As time passed, there was undue advantage being taken by the media in the name of freedom of press. This led to overturning the judicial precedents established earlier and setting up of newer and more suitable grounds for censorship. The landmark case of Sahara India Real Estate Corporation Ltd. and Ors.Vs. Securities and Exchange Board of India and Anr[16] laid down guidelines with respect to print and electronic matters which are sub judice in court and also the manner and extent of publicity to be given by the media.[17] This was further fortified through the recent case of Bata India Ltd vs A.M. Turaz & Ors[18]  where censorship was considered necessary in case of movies as the censor took it upon themselves to filter what was presented to the public. That being said, orders prohibiting temporary publication during the time a matter is in the court can be carried out through inherent powers of the court and will not clash with Article 19(1)(a).

It can thus be seen how a country like India has modified its approach over the concept of prior restraint over the years. There is still no specific standard to determine whether or not censorship may be imposed on a sub judice matter. In most cases, it is judged on factors like reasonability and fairness of censorship. This directs us back to the fact that this approach might be the result of reasonable restrictions that are allowed under Article 19(2)-(6) of our Constitution. In a country like United States of America where the freedom of speech and press is absolute, the basis of a censorship would have to be weightier in comparison to India.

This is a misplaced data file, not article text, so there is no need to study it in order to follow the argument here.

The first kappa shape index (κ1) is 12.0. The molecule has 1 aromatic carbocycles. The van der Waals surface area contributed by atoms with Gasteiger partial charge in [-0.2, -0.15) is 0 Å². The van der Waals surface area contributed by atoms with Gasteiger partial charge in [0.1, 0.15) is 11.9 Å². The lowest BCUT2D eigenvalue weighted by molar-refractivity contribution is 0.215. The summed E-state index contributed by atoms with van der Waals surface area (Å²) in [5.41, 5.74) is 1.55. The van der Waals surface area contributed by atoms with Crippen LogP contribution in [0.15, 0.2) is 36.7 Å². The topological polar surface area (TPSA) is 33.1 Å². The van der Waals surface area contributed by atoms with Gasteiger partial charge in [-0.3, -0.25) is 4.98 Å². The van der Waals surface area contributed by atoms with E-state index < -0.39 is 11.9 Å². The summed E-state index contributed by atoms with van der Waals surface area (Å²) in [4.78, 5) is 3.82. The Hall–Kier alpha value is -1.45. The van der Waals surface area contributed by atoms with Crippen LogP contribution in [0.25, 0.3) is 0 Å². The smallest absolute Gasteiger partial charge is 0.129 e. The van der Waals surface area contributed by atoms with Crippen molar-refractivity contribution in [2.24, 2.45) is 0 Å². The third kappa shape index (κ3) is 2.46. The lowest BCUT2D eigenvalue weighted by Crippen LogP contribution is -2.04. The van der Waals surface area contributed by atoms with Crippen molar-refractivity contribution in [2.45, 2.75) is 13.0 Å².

Traditionally, any kind of a restriction in the U.S would have to be at serious odds with the First Amendment in order to be approved. The landmark case of New York Times Co. v. United States[19] popularly known as the Pentagon Papers case proved the dedication of the country towards providing a free press. It permitted publications like New York Times and Washington Post to publish the contents of a confidential report regarding the Vietnam War. There were divergent opinions regarding this issue and in the end no clear verdict was seen but it reinforced the country’s stand on the absolute freedom extended to the press and exceptions to First Amendment.

We can see how the two countries adopt dissimilar approaches on the issue of prior constraint with respect to the extent of freedom they wish to extend constitutionally to the press and public. It would be wrong to classify the approach of one country being better than the other as each country deals with it in accordance with its socio economic, cultural and political values.










The media has become the backbone of the news industry and plays the role of the public’s eyes and ears. Any and every information that the public receives regarding an event is looked under the spectacles of media and then conveyed through the mouth piece that is the media itself. What is the authenticity of such information and to what extent should the public get convinced by it lands the public in a rather soupy situation. After all, it is only natural for them to believe what they are sold by an upper hand authority like the media. But what happens when the news supplied to the public through media and subsequently through judicial process is poles apart?

In this context, there lies a minimal expectation by media to confirm to their jurisdiction of affairs and ensure that what they convey is free of bias. In the last few years, the media has not only dared to operate outside its bounds but also reach a point where they assume the role of the judiciary in deciding a case. Once there is a case which is relatively of any public importance, it will start its own investigation process, question witnesses and raise fingers upon the character or morals of the accused. In few cases it may even go to the extent of driving a case to its conclusion.